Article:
To Be or Not To Be

What Shakespeare was talking about in the famous soliloquy from “Hamlet” was not all about whether it’s better to end your life or to continue to endure pain and heartbreak. It was not an extended existential whinge. It was, rather, a contemplation on whether or not to use the plural or the singular third person verb form of the infinitive “to be”. It’s a difficult question, with a relatively simple answer.

“To be” is one of the weirdest verbs in the English language. It does all kinds of fancy footwork, like a set of twins conjoined at the hip dancing salsa. It’s the sort of verb that makes high school students weep. Grade two kids just get it without questioning, but grade two kids are usually smarter than teenagers.

Anyway, here’s the rough rule of thumb:

If the subject of your sentence (the person, place, or thing that you are talking about) is *singular* in nature, then use “is”. If the subject of your sentence is plural, then use “are”.

F’rinstance: “There are many solutions to this problem.”

I can parse that sentence for you completely if you’d like, but suffice it to say for now that ‘solutions’ is the subject of the sentence and ‘problem’ is the object of the sentence. “There are” is the form of the verb in question.

F’rinstance: “There is one solution to this problem.”

Again, using the same subject/object (solutions-solution/problem), it is evident that because ‘solution’ is singular, we use “is”.

I mention this because I saw an entire article in the newspaper this morning in which not only the interviewee used the verb wrong, but the *reporter* used the incorrect tense. Regina Leader-Post, where are your editors? This is a very simple solution that any copy editor would catch immediately. Call me.


Also, as an unrelated note, I dreamed that Carl, Brennan, and Viper Pilot showed up to a nightclub at which I was dancing like nobody was watching (nobody was; the place had just opened). I burst into tears when I saw Viper Pilot. I do hope he comes for a visit soon. I miss him like all kinds of crazy.

cenobyte is a writer, editor, blogger, and super genius from Saskatchewan, Canada.


  1. Oh, but it’s weirder than that, Cenobyte!

    The truly unique thing about the verb “to be” is that it can take two subjects… hence Gertrude Stein’s often-misquoted “Rose is a rose … is a rose.” [Anybody who puts “A” onto the beginning of this Just Doesn’t Get It] The first “Rose” is a woman, the last one is a flower, and in between there’s a wonderful ambiguity.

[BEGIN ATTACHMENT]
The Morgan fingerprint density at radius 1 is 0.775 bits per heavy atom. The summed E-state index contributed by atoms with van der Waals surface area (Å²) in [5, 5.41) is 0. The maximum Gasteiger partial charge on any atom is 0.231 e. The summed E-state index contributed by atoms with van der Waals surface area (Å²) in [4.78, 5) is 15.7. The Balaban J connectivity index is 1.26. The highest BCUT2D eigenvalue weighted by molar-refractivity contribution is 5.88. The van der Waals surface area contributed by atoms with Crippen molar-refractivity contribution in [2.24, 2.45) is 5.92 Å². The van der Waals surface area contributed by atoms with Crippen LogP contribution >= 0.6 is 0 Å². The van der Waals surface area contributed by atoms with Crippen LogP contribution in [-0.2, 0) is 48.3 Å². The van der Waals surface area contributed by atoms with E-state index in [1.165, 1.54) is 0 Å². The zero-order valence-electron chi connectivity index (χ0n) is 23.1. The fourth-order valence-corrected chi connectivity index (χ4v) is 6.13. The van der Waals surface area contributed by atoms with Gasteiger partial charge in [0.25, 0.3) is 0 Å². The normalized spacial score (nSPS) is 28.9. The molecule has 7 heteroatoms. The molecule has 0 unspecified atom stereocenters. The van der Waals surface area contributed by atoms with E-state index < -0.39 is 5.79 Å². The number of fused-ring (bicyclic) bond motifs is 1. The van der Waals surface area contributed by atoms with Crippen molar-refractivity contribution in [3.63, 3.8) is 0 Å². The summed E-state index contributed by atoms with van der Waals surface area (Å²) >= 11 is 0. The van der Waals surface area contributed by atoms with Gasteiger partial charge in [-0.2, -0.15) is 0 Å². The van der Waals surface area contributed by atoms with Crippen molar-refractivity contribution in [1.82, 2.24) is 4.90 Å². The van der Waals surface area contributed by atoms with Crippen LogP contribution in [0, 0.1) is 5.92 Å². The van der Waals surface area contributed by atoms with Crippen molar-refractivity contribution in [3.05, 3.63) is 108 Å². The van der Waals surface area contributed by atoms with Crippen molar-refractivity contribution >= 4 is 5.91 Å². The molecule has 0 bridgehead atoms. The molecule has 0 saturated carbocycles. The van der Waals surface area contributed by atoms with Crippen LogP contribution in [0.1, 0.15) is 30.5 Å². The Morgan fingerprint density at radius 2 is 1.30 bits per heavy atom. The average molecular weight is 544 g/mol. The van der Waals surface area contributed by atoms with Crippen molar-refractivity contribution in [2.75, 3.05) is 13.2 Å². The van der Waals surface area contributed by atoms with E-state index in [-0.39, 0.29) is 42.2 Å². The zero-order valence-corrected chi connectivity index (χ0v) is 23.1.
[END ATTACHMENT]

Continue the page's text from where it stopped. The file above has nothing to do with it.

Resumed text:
“There are two solutions” is _almost_ just an unusual word order, like “There go the two biggest idiots in town.” Except when you try to straighten it out it becomes a V-Mike-Smithesque “Two solutions are.” Which ought to be correct by analogy with “[I think therefore] I am” but really only works as an answer to a question that presupposes the other subject: “Are any solutions negative?” “Two solutions are [negative]”

    Where it gets strange is when the numbers don’t agree. “I am the cook and the captain bold, and the mate of the Nancy brig…” “We are a team.” The second noun (or noun phrase) is a subject of a verb that is under no obligation to agree with it.

    So how weird is THAT?

    1. Regarding two subjects – when you parse the sentences, you still work on phrases or clauses, so in the Stein example, each instance of the verb only has one subject. In the latter part of the sentence, the entire first noun phrase is the direct object of the second instance of the verb…

      The reason we use “are” in the second example is because you still have subject-object number agreement (“there” is the adjectival phrase, which in this instance is functioning as the subject; it is a preposition which agrees in number with the object (the adverb phrase ‘two solutions’)).

      In your third example, there is *still* number agreement. When we parse that sentence, we see that the subject (“I”) is singular, as is each of the objects – that first sentence can be broken into several sentences: “I am the cook. I am the captain bold. I am the mate of the Nancy brig”. Each individual sentence uses proper number agreement between subject and object.

      Now, in the latter sentence, “team” is both a singular noun AND it’s a collective noun, which can function as a plural. However, “We” is plural, and that’s why you use the plural version of the verb.

      In my initial example, I was really just trying to keep it simple, because apparently “your subjects, verbs, and objects really ought to agree in tense and number” seems to be To Grand a grammatical concept for the reporters at the Leader Post.

      …of course, there is a Very Good Chance indeed that I’ve just completely missed your point…

      1. My point is that the verb “to be” really is a special case – it’s the only verb in English that uses “subjective completion,” meaning that (when being picky) we say “it is I” rather than “it is me” (note we can’t explain the first, correct, one by inverted word order or it would be “it am I”.) So, while I really would hope the Leader Post (or a randomly selected Grade 6 kid) would get it right, I’m slightly less surprised than I would be if they started writing “The Prime Minister visit Alberta.” Slightly less anyway.

        I’m going to stick with my examples above. The “several sentences” explanation doesn’t work with examples like “A lichen is actually two organisms” – nor the plural-team explanation with “Together, these organisms are a lichen” or “The two are in fact one.” Main subject and verb must agree; object need not, and while examples often sound weird, subjective completion need not either.

        Grammar really is weird…

i make squee noises when you tell me stuff.

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